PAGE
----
The Lawn Road Flats: Spies, Writers and Artists

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Boydell & Brewer Ltd, 2014 - History - 271 pages
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The Isokon building, Lawn Road Flats, in Belsize Park on Hampstead's lower slopes, is a remarkable building. The first modernist building in Britain to use reinforced concrete in domestic architecture, its construction demanded new building techniques. But the building was as remarkable for those who took up residence there as for the application of revolutionary building techniques.
There were 32 Flats in all, and they became a haunt of some of the most prominent Soviet agents working against Britain in the 1930s and 40s, among them Arnold Deutsch, the controller of the group of Cambridge spies who came to be known as the Magnificent Five after the Western movie The Magnificent Seven; the photographer Edith Tudor-Hart; and Melita Norwood, the longest-serving Soviet spy in British espionage history.
However, it wasn't only spies who were attracted to the Lawn Road Flats, the Bauhaus exiles Walter Gropius, László Moholy-Nagy and Marcel Breuer; the pre-historian V. Gordon Childe; and the poet (and Bletchley Park intelligence officer) Charles Brasch all made their way there. A number of British artists, sculptors andwriters were also drawn to the Flats, among them the sculptor and painter Henry Moore; the novelist Nicholas Monsarrat; and the crime writer Agatha Christie, who wrote her only spy novel N or M? in the Flats. The Isokon buildingboasted its own restaurant and dining club, where many of the Flats' most famous residents rubbed shoulders with some of the most dangerous communist spies ever to operate in Britain. Agatha Christie often said that she invented her characters from what she observed going on around her. With the Kuczynskis - probably the most successful family of spies in the history of espionage - in residence, she would have had plenty of material.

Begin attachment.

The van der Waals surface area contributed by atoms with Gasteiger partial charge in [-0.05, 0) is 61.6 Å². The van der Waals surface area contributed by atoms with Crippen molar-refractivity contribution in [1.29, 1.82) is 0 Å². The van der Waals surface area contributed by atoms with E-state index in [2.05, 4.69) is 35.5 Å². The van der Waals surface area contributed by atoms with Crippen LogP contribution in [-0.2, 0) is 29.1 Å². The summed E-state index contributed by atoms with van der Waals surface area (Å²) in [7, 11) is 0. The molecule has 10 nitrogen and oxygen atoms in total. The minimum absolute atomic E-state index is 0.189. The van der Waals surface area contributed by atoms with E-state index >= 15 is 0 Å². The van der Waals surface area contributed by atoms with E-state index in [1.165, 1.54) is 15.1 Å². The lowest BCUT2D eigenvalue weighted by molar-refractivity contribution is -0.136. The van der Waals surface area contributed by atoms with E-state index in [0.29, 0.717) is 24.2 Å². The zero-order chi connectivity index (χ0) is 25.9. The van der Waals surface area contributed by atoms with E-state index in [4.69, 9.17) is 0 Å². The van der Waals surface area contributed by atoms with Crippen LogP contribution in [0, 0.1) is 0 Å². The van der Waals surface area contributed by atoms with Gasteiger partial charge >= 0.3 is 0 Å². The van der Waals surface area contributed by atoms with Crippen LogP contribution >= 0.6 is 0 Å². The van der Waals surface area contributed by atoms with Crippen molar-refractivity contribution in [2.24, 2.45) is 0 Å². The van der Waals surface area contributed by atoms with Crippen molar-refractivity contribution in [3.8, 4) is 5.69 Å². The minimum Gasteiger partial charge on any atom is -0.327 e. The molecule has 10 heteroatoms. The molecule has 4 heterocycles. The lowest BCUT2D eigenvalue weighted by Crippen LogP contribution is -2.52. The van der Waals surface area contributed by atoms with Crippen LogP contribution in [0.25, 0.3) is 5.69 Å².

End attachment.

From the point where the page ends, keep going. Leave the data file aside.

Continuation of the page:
DAVID BURKEis a historian of intelligence and international relations and author of The Spy Who Came In From the Co-op: Melita Norwood and the Ending of Cold War Espionage (The Boydell Press, 2009).

 

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Contents

Prologue
1
1 Remembrance of Things Past Hampstead Man among The Modernists
5
2 National Planning for the Future and the Arrival of Walter Gropius
27
Art crystallises the emotions of an age Musicology and the Art of Espionage
53
4 Arnold Deutsch Kim Philby and AustroMarxism
83
5 The Isobar Half Hundred Club and the Arrival of Sonya
106
Jurgen Kuczynski Agatha Christie and Colletts Bookshop
132
7 Refugees The Kuczynski Network Churchill and Operation Barbarossa
152
8 Klaus Fuchs Rothstein once more and Charles Brasch
171
9 Vere Gordon Childe
194
10 The New Statesman Ho Chi Minh and the End of an Era
208
Epilogue
223
Notes
226
Bibliography
255
Index
263
Copyright

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About the author (2014)

David Burke is an actor who has worked extensively with Britain's National Theatre & the Royal Shakespeare Company. He played Niels Bohr in the London production of Copenhagen.

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